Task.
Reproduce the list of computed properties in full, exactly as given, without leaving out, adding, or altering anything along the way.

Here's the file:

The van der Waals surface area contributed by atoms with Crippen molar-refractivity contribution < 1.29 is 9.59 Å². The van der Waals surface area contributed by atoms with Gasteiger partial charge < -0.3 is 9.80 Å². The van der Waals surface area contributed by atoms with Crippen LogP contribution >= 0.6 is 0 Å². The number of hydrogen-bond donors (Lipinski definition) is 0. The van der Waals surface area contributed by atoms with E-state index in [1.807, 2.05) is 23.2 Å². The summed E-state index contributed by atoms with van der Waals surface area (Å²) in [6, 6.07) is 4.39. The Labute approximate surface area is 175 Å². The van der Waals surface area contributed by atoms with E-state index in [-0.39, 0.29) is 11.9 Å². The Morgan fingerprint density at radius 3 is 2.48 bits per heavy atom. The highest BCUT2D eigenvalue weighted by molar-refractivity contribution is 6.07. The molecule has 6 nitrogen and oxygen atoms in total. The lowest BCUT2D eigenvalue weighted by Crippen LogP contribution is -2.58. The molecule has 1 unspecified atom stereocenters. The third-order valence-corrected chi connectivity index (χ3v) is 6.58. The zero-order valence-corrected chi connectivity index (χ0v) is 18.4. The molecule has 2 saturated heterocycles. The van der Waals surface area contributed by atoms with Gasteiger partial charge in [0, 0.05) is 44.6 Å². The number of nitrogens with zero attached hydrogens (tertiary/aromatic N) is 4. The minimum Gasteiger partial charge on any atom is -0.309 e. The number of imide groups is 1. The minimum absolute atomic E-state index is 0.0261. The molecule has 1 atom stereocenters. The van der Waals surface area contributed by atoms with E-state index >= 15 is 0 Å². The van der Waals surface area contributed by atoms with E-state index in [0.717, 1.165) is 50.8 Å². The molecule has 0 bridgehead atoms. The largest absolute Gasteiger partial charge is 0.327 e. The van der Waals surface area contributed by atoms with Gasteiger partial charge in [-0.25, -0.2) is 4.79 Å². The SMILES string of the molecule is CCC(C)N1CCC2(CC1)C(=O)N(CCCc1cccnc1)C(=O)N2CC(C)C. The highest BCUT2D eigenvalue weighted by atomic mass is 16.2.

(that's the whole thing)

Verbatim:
The van der Waals surface area contributed by atoms with Crippen molar-refractivity contribution < 1.29 is 9.59 Å². The van der Waals surface area contributed by atoms with Gasteiger partial charge < -0.3 is 9.80 Å². The van der Waals surface area contributed by atoms with Crippen LogP contribution >= 0.6 is 0 Å². The number of hydrogen-bond donors (Lipinski definition) is 0. The van der Waals surface area contributed by atoms with E-state index in [1.807, 2.05) is 23.2 Å². The summed E-state index contributed by atoms with van der Waals surface area (Å²) in [6, 6.07) is 4.39. The Labute approximate surface area is 175 Å². The van der Waals surface area contributed by atoms with E-state index in [-0.39, 0.29) is 11.9 Å². The Morgan fingerprint density at radius 3 is 2.48 bits per heavy atom. The highest BCUT2D eigenvalue weighted by molar-refractivity contribution is 6.07. The molecule has 6 nitrogen and oxygen atoms in total. The lowest BCUT2D eigenvalue weighted by Crippen LogP contribution is -2.58. The molecule has 1 unspecified atom stereocenters. The third-order valence-corrected chi connectivity index (χ3v) is 6.58. The zero-order valence-corrected chi connectivity index (χ0v) is 18.4. The molecule has 2 saturated heterocycles. The van der Waals surface area contributed by atoms with Gasteiger partial charge in [0, 0.05) is 44.6 Å². The number of nitrogens with zero attached hydrogens (tertiary/aromatic N) is 4. The minimum Gasteiger partial charge on any atom is -0.309 e. The number of imide groups is 1. The minimum absolute atomic E-state index is 0.0261. The molecule has 1 atom stereocenters. The van der Waals surface area contributed by atoms with E-state index >= 15 is 0 Å². The van der Waals surface area contributed by atoms with E-state index in [0.717, 1.165) is 50.8 Å². The molecule has 0 bridgehead atoms. The largest absolute Gasteiger partial charge is 0.327 e. The van der Waals surface area contributed by atoms with Gasteiger partial charge in [-0.25, -0.2) is 4.79 Å². The SMILES string of the molecule is CCC(C)N1CCC2(CC1)C(=O)N(CCCc1cccnc1)C(=O)N2CC(C)C. The highest BCUT2D eigenvalue weighted by atomic mass is 16.2.